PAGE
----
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New craft at Sheerness RNLI lifeboat station is quickly in action

Lifeboats News Release

The new D Class lifeboat now in service at the Sheerness RNLI lifeboat station was called out twice on the same day.

Delivered precisely on time at 4.30pm on Thursday 11 August the new inshore lifeboat (ILB) was ready for operational duties at 6.00pm after being checked over and the engine run up by the Sheerness RNLI lifeboat volunteers.

The new RHIB lifeboat, number D799 and named ‘Buster’, was delivered fully equipped with all new safety equipment, navigational aids and a 50hp Mariner engine to replace the long serving D class ILB ‘Eleanor’

Having been in service for ten years and in that time racking up over 860 operational hours and being involved in literally hundreds of rescues of all different kinds, some just run of the mill and others where lives were at risk, ‘Eleanor’ has now gone down to the RNLI College at Poole where she will be used as a training craft for existing and new lifeboat crew members.

Having hardly had time to settle in and getting wet for the first time ‘Buster’ was called in to action twice on Saturday 13 August.

The first call came at 2.22pm when a 10 metre yacht ‘Chodo’ got in to difficulties off Dead Man’s Island in the Medway estuary.

The yacht with one male and one female on board had a jammed head sail and with the ILB alongside managed to motor in to Queenborough Harbour where with assistance from the crew it was secured on to a mooring.

The ILB was back on station at 3.23pm

The second call came at 8.45pm when the lone male occupant of a 5metre Larsson speedboat called for assistance after reporting that the boats freshwater discharge pipe had burst and the boat was filling with water.

The craft was quickly located near to Kingsnorth Power Station having been taken in tow by a trawler yacht which had been close by at the time.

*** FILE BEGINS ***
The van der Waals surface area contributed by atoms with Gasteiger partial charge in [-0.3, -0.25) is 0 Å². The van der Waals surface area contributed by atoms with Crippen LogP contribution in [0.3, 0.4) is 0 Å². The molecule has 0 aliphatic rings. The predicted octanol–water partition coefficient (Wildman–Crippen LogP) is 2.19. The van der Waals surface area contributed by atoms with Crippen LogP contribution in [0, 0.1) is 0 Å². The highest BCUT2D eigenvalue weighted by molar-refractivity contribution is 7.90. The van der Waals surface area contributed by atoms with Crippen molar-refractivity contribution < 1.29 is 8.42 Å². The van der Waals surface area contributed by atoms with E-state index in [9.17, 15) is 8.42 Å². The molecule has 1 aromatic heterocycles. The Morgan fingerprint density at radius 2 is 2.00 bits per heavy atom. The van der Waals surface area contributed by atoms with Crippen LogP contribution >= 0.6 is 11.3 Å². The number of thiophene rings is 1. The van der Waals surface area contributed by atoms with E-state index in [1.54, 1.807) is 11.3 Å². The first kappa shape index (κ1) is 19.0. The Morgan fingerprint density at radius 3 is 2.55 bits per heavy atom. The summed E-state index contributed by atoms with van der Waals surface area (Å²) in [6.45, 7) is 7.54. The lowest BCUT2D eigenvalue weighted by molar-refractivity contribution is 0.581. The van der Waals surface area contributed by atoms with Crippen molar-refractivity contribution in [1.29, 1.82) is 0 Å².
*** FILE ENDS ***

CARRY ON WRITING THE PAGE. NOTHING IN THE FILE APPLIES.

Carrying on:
The ILB took over the tow and returned the speedboat and its thankful owner to The Strand in Gillingham.

ILB helmsman Clive Hancock said :’ Buster’ performed perfectly on both these routine jobs and will no doubt be as good a workhorse as ‘Eleanor’ has been over the last ten years.’

The ILB returned to station at 10.15pm

Ends

Media contacts:

Vic Booth RNLI Lifeboat Press Officer (Sheerness)  07926904453 / 01795 880544    vic.booth111@btinternet.com / vic_booth@rnli.org.uk

• Tim Ash, RNLI Public Relations Manager (London/East/South East) on 0207 6207426, 07785 296252  tim_ash@rnli.org.uk

For enquiries outside normal business hours, contact the RNLI duty press officer on 01202 336789

Key facts about the RNLI

The Royal National Lifeboat Institution is the charity that saves lives at sea. Our volunteers provide a 24-hour search and rescue service in the United Kingdom and Ireland from 238 lifeboat stations, including four along the River Thames and inland lifeboat stations at Loch Ness, Lough Derg, Enniskillen and Lough Ree. Additionally the RNLI has more than 1,000 lifeguards on over 240 beaches around the UK and operates a specialist flood rescue team, which can respond anywhere across the UK and Ireland when inland flooding puts lives at risk.

The RNLI relies on public donations and legacies to maintain its rescue service. As a charity it is separate from, but works alongside, government-controlled and funded coastguard services. Since the RNLI was founded in 1824 our lifeboat crews and lifeguards have saved at least 140,000 lives. Volunteers make up 95% of the charity, including 4,600 volunteer lifeboat crew members and 3,000 volunteer shore crew. Additionally, tens of thousands of other dedicated volunteers raise funds and awareness, give safety advice, and help in our museums, shops and offices.

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The RNLI is a charity registered in England and Wales (209603) and Scotland (SC037736). Charity number 20003326 in the Republic of Ireland

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